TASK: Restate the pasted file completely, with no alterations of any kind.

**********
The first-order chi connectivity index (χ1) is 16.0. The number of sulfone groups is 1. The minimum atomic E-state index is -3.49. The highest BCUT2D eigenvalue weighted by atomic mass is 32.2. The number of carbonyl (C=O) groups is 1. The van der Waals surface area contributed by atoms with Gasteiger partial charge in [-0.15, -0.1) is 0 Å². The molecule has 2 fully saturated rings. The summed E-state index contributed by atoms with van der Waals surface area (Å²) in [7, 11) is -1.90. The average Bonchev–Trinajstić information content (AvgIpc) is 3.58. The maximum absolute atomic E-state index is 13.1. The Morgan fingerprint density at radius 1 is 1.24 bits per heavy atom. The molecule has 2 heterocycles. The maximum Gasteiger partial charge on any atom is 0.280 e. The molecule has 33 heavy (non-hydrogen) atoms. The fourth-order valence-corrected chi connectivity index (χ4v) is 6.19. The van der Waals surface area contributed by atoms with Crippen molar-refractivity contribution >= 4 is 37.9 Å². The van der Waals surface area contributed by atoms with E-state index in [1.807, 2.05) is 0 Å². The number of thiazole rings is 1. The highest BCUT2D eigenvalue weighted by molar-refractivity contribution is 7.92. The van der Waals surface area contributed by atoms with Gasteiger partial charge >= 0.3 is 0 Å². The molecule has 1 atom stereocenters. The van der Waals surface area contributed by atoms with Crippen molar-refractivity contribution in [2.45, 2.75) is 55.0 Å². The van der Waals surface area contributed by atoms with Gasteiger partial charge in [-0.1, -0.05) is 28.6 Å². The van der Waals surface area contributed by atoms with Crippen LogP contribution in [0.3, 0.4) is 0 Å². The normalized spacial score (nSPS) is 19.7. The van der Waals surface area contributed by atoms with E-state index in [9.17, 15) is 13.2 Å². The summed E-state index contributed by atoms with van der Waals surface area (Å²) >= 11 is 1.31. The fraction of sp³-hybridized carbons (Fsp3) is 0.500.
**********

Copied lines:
The first-order chi connectivity index (χ1) is 16.0. The number of sulfone groups is 1. The minimum atomic E-state index is -3.49. The highest BCUT2D eigenvalue weighted by atomic mass is 32.2. The number of carbonyl (C=O) groups is 1. The van der Waals surface area contributed by atoms with Gasteiger partial charge in [-0.15, -0.1) is 0 Å². The molecule has 2 fully saturated rings. The summed E-state index contributed by atoms with van der Waals surface area (Å²) in [7, 11) is -1.90. The average Bonchev–Trinajstić information content (AvgIpc) is 3.58. The maximum absolute atomic E-state index is 13.1. The Morgan fingerprint density at radius 1 is 1.24 bits per heavy atom. The molecule has 2 heterocycles. The maximum Gasteiger partial charge on any atom is 0.280 e. The molecule has 33 heavy (non-hydrogen) atoms. The fourth-order valence-corrected chi connectivity index (χ4v) is 6.19. The van der Waals surface area contributed by atoms with Crippen molar-refractivity contribution >= 4 is 37.9 Å². The van der Waals surface area contributed by atoms with E-state index in [1.807, 2.05) is 0 Å². The number of thiazole rings is 1. The highest BCUT2D eigenvalue weighted by molar-refractivity contribution is 7.92. The van der Waals surface area contributed by atoms with Gasteiger partial charge >= 0.3 is 0 Å². The molecule has 1 atom stereocenters. The van der Waals surface area contributed by atoms with Crippen molar-refractivity contribution in [2.45, 2.75) is 55.0 Å². The van der Waals surface area contributed by atoms with Gasteiger partial charge in [-0.1, -0.05) is 28.6 Å². The van der Waals surface area contributed by atoms with Crippen LogP contribution in [0.3, 0.4) is 0 Å². The normalized spacial score (nSPS) is 19.7. The van der Waals surface area contributed by atoms with E-state index in [9.17, 15) is 13.2 Å². The summed E-state index contributed by atoms with van der Waals surface area (Å²) >= 11 is 1.31. The fraction of sp³-hybridized carbons (Fsp3) is 0.500.